They were very keen to capture the wonderful light over the Castle at sunrise.We reached a compromise with six of the younger choristers volunteering to do the sunrise film shoot while the main body of the Choir assembled below the Froncysyllte Aqueduct for a 10.00am shoot.
The Film Shoot was a success and the cover of our first CD has a beautiful picture of six choristers in silhouette on the Castle.
The Choir’s debut album, Voices of the Valley, exceeded all expectations and became not only the Best Selling Classical Album of 2006 but also the Fastest Selling Classical Album ever, beating the professionals such as Russell Watson, Charlotte Church and The Three Tenors. The choir’s manager, Daniel Glatman said “that the music and sound of the choir had captured the hearts of people across the UK and beyond.
The choir has completed two tours of the UK singing in all the prestigious venues.
They appeared at the Classical Brit Awards alongside Sting, Juan Diego Florez and Katherine Jenkins. Sir Paul McCartney referred to the choir in his award acceptance speech. The choir has sung at the Wales v Ireland rugby match at the Millennium Stadium, Cardiff.
They have appeared on numerous radio and TV programmes including Breakfast Special, This Morning, Ready Steady Cook, Country File, Parkinson and Paul O’Grady Shows, Prince of Wales Birthday Show and a never ending list.
I went on a short PR Tour of Australia with David L Jones and Allan Smith.
We were persuaded to participate in a nude calendar for 2008 in aid of Help the Aged.
We have busked in Chester main street for the Culture Show and the celebrity trip just goes on and on.
A script has been produced for a possible Hollywood Film of the choir’s raise to fame; there is much humour amongst the choir on which film stars will be involved.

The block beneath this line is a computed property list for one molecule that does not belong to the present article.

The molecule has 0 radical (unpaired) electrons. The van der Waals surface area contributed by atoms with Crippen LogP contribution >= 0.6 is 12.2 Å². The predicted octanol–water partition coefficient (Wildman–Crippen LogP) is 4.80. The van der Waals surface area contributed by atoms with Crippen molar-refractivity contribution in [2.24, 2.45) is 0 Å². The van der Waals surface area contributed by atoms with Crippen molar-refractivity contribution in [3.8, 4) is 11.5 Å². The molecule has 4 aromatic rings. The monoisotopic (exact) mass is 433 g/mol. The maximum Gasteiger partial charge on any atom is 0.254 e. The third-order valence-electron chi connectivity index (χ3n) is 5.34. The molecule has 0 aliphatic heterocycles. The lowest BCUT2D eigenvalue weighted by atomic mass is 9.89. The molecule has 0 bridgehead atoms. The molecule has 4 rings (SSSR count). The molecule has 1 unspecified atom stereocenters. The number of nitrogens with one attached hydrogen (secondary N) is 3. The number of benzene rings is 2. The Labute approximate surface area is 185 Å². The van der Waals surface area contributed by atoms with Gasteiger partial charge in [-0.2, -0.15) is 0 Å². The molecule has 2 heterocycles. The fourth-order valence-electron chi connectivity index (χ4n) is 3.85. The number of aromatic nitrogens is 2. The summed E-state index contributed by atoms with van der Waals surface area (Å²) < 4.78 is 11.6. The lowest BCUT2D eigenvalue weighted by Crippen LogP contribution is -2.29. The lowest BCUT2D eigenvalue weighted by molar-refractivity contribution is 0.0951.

The choir has been filmed for a one hour documentary which has been shown in the UK and Canada.
A DVD of a live concert at St Jude’s Church, London was released in 2008.
Our 2nd CD “ Encore, 3rd CD “ Home “ 4th CD “ Memories “ and 5th CD “ UltimaTe Collection “ have all been very successful.
In 2010 Leigh Mason a young talented musician was appointed MD and she lead the choir on a very successful singing tour of New York complete with S4C and ITV Camera crews.
In 2013 the Choir returned to competitive singing and came second at the Isle of Man Music Festival.
Whatever we do, it keeps the spotlight on choirs and it shows what enjoyment you can get out of being a member of a choir, a wonderful leisure activity that I can thoroughly recommend.
In 2014 the Choir competed at the City of Derry International Choral Festival and came first in the Male Voice Competition.
The Choir toured the North of Scotland and gave concerts at Aberdeen, Elgin and Strathpeffer.
The Choir had the honour of being 8th in the top 10 best-selling music albums over the past 25 years for Classic FM.
They sang with Bryn Terfel in Seion Chapel for a TV programme. In 2017 they celebrated their 70th anniversary and gave concerts in Truro, Bangor, Llandaff and Hereford Cathedrals. They were awarded 1st prize at the Cornwall International Male Chorus Festival and this was followed in 2018 with 1st prize at Llangollen International Festival. The Choir toured Austria and give concerts in Vienna and Salzburg. The Choir gave a Remembrance Concert in Liverpool Cathedral.
Updated January 2019
The history of the Choir is now on display at the Llangollen Museum and a limited display at the Cefn Museum.
Full details of the Choir can be seen on their website www.fronchoir.com